The Burden of Family

Enjoy The Ride

Nick Kelly (Victor Pride) recently released a Podcast in which he answers the question as to whether he’ll ever get married or into an LTR and have kids. He says (paraphrased), “no, not now, possibly not ever.”

He then goes on to discuss how he puts work before all else and all of the married men & fathers he knows have lost their fire.

When I heard this I nodded in agreement as having a family does reduce a man’s output.

I let the thought go and listened to the rest of the audio clip which conveniently ended right before I finished my commute from work.

I didn’t come back to this topic until I was laying down with both of my kids. I had intended to work on editing the next book, but both my son and daughter came up to me right before I was going to put them down for a nap (we had a late party to attend that night) and they asked if we could have a ‘family nap’ (think Willy Wonka’s grandparents, everyone in the bed nappingbasically I’ll nap with them, one on each side, me in the middle.

My immediate instinct was to say “No” as I had edits to do, but I thought of all the other times where I’ve said No the past 2 weeks because I was studying for finals, knocking out assignments, writing posts, etc.

So I said, “Yes.”

While lying there I thought of Nick Kelly’s point on work. I was also thinking of how there is nowhere in the world I’d rather be than laying on that bed with both of their little heads on my chest listening to them lightly snoring, in rhythm. I thought of how choosing to nap with them over editing was me placing the work I had to do with my kids over the work I had to do on the book.

I caught myself thinking of this/that and intentionally forced myself to immerse in the now. Hearing their snores, their soft hair, the warmth from their little bodies, my mind was warmed by the comfort & joy that comes from knowing your kids still need you.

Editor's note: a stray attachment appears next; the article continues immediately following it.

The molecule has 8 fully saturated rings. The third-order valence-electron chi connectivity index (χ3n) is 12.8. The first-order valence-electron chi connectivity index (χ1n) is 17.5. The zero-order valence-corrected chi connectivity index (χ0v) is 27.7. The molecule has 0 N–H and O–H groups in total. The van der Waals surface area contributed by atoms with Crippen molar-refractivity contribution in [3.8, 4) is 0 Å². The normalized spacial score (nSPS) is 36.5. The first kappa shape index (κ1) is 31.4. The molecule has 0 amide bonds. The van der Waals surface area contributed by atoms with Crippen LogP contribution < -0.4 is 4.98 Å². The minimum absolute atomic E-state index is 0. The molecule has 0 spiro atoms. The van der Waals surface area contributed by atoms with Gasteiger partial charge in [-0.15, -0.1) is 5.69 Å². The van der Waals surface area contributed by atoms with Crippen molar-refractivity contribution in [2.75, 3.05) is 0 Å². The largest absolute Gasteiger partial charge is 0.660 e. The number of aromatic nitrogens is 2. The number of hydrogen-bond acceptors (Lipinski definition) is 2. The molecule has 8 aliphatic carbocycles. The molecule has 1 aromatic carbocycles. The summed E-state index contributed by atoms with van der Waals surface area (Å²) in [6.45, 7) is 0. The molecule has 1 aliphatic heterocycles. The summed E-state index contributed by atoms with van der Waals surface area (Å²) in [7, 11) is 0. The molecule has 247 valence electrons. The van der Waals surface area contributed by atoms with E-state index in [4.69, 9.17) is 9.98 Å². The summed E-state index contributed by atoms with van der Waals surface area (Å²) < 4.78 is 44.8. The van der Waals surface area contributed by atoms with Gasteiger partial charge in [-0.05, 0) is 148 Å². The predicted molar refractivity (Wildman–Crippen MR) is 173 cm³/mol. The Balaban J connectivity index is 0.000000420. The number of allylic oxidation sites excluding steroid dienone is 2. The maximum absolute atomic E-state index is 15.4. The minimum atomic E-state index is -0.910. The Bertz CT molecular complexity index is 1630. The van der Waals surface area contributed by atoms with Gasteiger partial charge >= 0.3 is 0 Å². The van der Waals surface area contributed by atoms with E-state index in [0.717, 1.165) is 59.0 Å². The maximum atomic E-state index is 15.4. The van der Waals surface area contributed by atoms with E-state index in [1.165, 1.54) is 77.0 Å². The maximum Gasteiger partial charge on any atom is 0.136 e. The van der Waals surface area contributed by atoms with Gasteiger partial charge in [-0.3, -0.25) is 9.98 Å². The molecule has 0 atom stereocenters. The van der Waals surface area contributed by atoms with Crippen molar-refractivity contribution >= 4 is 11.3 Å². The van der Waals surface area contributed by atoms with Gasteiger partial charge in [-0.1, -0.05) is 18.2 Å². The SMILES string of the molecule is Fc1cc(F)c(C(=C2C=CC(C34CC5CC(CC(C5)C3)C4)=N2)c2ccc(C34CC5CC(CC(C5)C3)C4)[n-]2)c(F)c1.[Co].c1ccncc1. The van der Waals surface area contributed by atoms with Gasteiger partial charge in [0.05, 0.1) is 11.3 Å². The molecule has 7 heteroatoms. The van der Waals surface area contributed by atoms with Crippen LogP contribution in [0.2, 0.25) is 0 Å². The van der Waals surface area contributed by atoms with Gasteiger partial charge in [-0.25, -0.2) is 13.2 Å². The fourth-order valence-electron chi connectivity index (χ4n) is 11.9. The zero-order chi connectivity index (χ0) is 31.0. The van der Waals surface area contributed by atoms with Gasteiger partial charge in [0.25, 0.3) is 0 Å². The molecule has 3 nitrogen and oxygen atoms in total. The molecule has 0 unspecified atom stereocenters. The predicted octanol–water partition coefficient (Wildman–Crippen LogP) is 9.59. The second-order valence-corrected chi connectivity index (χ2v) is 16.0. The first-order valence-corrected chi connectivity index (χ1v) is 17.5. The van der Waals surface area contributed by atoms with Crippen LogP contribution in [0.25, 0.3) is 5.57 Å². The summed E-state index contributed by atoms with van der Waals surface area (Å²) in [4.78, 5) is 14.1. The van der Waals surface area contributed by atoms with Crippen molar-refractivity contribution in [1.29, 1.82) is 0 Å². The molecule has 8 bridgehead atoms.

I won’t have these moments for much longer and that’s a sobering thought. My son is becoming a man, more and more independent with each passing day. Same with my daughter, I find her asking for help less and less with the passing months.

I chose this life; I intentionally chose the grind of fatherhood knowing that by doing so, I’d become a less productive individual with regard to my own pursuits.

But that’s the point; their development, upbringing, and life experiences have become a part of my work.

This is an aspect of fatherhood & marriage that is lost on many men. They view their wife and kids as a burden, they think they would be better off if only they were single.

This is a flawed mentality and it is where the FAMILY aspect of being a Family Alpha comes into play.

Nick Kelly can travel to anywhere at anytime he chooses. Illimitable Man can pump out a high workload of writing without having to worry about dedicating time to others.

Some men view them with envy, wishing “if only I weren’t married with kids” as if their failure to perform has to do with their life status.

Married men and fathers, look upon your wife & kid(s) as fuel, not as an anchor.

Recognize that your role in life is different than the single guys out there. They can travel in a moments notice while you are raising the next generation of men and women who will raise the standard of masculinity and femininity in our society.